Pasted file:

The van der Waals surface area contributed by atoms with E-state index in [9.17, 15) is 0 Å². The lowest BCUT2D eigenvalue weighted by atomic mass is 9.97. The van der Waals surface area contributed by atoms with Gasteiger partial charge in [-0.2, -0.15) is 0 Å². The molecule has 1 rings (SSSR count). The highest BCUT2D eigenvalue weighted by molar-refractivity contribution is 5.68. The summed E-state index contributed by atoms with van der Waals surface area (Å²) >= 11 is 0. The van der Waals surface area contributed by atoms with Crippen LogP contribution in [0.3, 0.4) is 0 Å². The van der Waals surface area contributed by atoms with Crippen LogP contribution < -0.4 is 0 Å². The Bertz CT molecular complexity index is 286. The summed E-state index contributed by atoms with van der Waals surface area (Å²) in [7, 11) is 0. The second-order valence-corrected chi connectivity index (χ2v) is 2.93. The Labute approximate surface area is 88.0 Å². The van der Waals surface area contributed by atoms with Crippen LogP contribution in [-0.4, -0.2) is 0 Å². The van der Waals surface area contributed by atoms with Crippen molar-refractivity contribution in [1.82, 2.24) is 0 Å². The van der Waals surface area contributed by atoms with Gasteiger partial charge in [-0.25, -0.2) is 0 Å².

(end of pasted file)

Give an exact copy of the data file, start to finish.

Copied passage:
The van der Waals surface area contributed by atoms with E-state index in [9.17, 15) is 0 Å². The lowest BCUT2D eigenvalue weighted by atomic mass is 9.97. The van der Waals surface area contributed by atoms with Gasteiger partial charge in [-0.2, -0.15) is 0 Å². The molecule has 1 rings (SSSR count). The highest BCUT2D eigenvalue weighted by molar-refractivity contribution is 5.68. The summed E-state index contributed by atoms with van der Waals surface area (Å²) >= 11 is 0. The van der Waals surface area contributed by atoms with Crippen LogP contribution in [0.3, 0.4) is 0 Å². The van der Waals surface area contributed by atoms with Crippen LogP contribution < -0.4 is 0 Å². The Bertz CT molecular complexity index is 286. The summed E-state index contributed by atoms with van der Waals surface area (Å²) in [7, 11) is 0. The second-order valence-corrected chi connectivity index (χ2v) is 2.93. The Labute approximate surface area is 88.0 Å². The van der Waals surface area contributed by atoms with Crippen LogP contribution in [-0.4, -0.2) is 0 Å². The van der Waals surface area contributed by atoms with Crippen molar-refractivity contribution in [1.82, 2.24) is 0 Å². The van der Waals surface area contributed by atoms with Gasteiger partial charge in [-0.25, -0.2) is 0 Å².